“That’s always what it came down to – to own a place where people can come together, share their talents, and enjoy our treats,” Faye said. “A place where people came in as strangers and left as family, where we would know our customers by name and serve them their ‘usuals.’ We wanted a place where we could feature other small businesses and their hustles, hold open mics and art shows for local musicians and artists. Hence the name we chose… Kapwa.”

Kikay Fit

In 2014 after a nasty break up, Shonalyn found herself depressed with a lot of free time. She started to realize that all of her energy went into this failed relationship, and she had no actual goals or hobbies for herself. She was at rock bottom, and didn’t know how to distract herself and move on from everything she just went through. Shonalyn saw this as an opportunity to finally focus on herself, After years of prioritizing her relationship, she knew this was the time to focus all of her attention on rebuilding her self-esteem and self-love.

So, Shonalyn turned to the gym. Not only did she feel good about herself for being active and being more healthy, but her mental health started to improve as well. What originally started as a distraction quickly turned into a new found passion. Shonalyn started to notice her body getting stronger, losing weight, and feeling pumped. This sense of accomplishment was all new to her. Before finding the gym, she felt as though she didn’t really have anything going for her because all her time and effort went into her past relationship, she didn’t care about anything else. She didn’t set goals for herself, and didn’t feel like she was achieving anything. But at the gym, she found herself accomplishing a lot more than what she originally thought she would gain from going consistently.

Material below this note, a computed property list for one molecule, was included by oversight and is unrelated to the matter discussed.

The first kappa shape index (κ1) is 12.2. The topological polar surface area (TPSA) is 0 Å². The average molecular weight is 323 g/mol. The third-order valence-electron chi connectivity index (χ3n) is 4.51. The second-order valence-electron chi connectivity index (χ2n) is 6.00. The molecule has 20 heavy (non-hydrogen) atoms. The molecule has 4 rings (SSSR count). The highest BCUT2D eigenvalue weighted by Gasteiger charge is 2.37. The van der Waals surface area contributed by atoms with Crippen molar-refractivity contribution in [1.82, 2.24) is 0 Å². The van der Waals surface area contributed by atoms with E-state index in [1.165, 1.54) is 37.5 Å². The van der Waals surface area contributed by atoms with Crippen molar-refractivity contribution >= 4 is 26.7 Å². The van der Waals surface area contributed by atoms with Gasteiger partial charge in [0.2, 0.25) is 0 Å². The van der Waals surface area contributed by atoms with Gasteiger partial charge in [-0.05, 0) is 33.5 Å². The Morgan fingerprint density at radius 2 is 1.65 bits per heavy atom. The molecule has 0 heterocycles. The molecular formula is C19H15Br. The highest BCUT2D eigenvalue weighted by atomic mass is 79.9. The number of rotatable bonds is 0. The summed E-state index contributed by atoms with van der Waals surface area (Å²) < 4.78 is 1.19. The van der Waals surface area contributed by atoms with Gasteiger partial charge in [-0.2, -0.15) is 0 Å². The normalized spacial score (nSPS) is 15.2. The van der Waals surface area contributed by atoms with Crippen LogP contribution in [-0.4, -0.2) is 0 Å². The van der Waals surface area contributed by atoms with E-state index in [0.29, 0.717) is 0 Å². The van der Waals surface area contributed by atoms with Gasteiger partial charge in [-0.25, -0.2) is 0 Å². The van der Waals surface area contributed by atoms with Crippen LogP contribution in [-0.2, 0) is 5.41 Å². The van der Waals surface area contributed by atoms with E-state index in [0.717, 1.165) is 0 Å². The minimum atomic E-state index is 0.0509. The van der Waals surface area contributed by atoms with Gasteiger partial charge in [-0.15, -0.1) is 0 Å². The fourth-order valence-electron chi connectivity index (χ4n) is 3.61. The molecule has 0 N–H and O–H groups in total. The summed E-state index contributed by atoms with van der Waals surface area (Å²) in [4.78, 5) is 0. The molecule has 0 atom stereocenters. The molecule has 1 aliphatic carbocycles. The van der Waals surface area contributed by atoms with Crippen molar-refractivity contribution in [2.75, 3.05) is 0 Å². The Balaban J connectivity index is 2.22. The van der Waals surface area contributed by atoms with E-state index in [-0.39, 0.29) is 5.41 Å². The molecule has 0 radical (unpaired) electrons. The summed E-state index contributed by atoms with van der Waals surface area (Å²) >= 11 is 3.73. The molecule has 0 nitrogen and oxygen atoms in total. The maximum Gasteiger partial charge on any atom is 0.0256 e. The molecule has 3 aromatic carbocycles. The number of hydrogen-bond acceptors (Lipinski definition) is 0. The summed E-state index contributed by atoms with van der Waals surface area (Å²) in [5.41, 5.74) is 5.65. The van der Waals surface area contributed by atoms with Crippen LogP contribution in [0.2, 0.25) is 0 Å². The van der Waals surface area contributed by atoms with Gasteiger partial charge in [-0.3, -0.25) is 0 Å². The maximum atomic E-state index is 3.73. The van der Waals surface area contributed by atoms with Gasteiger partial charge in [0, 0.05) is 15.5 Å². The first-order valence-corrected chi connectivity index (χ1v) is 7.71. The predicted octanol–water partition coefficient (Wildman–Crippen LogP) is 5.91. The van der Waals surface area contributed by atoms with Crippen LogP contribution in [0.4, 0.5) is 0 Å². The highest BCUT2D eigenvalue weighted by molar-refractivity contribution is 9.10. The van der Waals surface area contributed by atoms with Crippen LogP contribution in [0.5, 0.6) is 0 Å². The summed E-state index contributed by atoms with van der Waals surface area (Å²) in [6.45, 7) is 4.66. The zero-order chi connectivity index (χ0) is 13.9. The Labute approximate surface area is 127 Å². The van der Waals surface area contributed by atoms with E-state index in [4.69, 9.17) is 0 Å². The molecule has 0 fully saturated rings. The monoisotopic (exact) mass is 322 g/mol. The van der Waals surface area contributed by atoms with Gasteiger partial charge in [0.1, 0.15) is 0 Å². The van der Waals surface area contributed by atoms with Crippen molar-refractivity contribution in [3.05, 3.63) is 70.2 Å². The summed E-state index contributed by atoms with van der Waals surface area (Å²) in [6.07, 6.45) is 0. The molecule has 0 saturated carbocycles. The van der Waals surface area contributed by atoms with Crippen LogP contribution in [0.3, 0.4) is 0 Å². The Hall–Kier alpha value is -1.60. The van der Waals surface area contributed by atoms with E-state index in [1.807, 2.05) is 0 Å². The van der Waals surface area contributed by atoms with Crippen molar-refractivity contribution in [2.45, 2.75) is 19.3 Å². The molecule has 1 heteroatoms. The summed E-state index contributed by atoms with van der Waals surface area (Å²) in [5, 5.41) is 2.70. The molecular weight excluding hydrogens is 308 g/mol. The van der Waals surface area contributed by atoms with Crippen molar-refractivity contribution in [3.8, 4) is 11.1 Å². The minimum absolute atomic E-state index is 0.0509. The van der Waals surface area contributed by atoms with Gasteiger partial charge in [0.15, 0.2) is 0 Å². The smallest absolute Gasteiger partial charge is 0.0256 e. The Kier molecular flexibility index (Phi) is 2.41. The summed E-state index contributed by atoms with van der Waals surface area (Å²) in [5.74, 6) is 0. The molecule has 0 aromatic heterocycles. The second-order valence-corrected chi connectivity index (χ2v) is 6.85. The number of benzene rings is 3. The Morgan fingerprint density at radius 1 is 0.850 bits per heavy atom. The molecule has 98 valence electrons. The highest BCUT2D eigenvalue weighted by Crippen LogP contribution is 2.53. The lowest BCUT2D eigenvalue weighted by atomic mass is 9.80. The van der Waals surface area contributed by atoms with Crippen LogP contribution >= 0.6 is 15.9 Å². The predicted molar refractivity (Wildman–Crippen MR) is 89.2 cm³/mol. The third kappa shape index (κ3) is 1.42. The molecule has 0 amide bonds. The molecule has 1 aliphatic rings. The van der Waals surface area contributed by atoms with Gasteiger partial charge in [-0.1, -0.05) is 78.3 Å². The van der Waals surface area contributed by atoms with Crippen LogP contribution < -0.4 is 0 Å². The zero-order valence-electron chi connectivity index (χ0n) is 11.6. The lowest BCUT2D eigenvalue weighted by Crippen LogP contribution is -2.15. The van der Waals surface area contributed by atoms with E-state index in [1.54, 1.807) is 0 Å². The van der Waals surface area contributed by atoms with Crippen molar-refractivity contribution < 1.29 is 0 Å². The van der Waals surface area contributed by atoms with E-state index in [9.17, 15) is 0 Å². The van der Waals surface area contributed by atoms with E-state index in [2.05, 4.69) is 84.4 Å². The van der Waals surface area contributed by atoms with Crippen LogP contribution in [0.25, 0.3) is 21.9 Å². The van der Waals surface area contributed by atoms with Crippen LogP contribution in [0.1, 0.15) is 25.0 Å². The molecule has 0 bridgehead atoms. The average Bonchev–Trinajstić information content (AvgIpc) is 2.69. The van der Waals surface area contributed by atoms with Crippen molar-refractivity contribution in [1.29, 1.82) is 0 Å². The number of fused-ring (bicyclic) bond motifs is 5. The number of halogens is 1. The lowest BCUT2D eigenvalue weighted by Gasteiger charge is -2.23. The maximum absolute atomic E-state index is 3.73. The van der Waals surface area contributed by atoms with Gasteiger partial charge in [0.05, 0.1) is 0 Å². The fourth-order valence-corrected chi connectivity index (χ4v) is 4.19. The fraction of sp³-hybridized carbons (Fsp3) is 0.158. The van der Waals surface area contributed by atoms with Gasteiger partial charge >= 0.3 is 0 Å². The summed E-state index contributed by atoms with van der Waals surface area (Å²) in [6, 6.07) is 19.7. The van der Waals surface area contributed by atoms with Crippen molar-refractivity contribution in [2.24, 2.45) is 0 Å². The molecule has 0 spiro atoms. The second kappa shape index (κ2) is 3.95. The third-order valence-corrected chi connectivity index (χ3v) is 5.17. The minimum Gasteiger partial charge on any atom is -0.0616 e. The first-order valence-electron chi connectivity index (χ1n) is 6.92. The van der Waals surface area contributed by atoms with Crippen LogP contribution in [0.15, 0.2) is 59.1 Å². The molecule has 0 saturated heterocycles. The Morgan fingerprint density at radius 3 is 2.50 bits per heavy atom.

“I just proved to myself that I am capable of achieving other things,” Shonalyn said remembering why her fitness accomplishments meant so much to her at the time. “This was the first time I accomplished something myself and for myself.”

Since then, Shonalyn’s lifestyle completely changed. And since 2014, fitness has been her passion. Pursuing the fitness industry has always been at the back of her mind, but she never imagined that one day she would be running her own gym, training her own clients, and starting up Kikay Fit. It took Shonalyn a few years to get to this point. There has been a lot of self-doubt, insecurities, career changes, and set backs, but Kikay Fit would not be where it is today without these events taking place. Through this process, Shonalyn realized that sometimes, it’s you and your own self-doubt that will get in the way of your dreams and success. This is the story of Kikay Fit, and how Shonalyn took her own advice by acting on the phrase, “Fuck it, just do it,” to take the leap of faith and start her small business.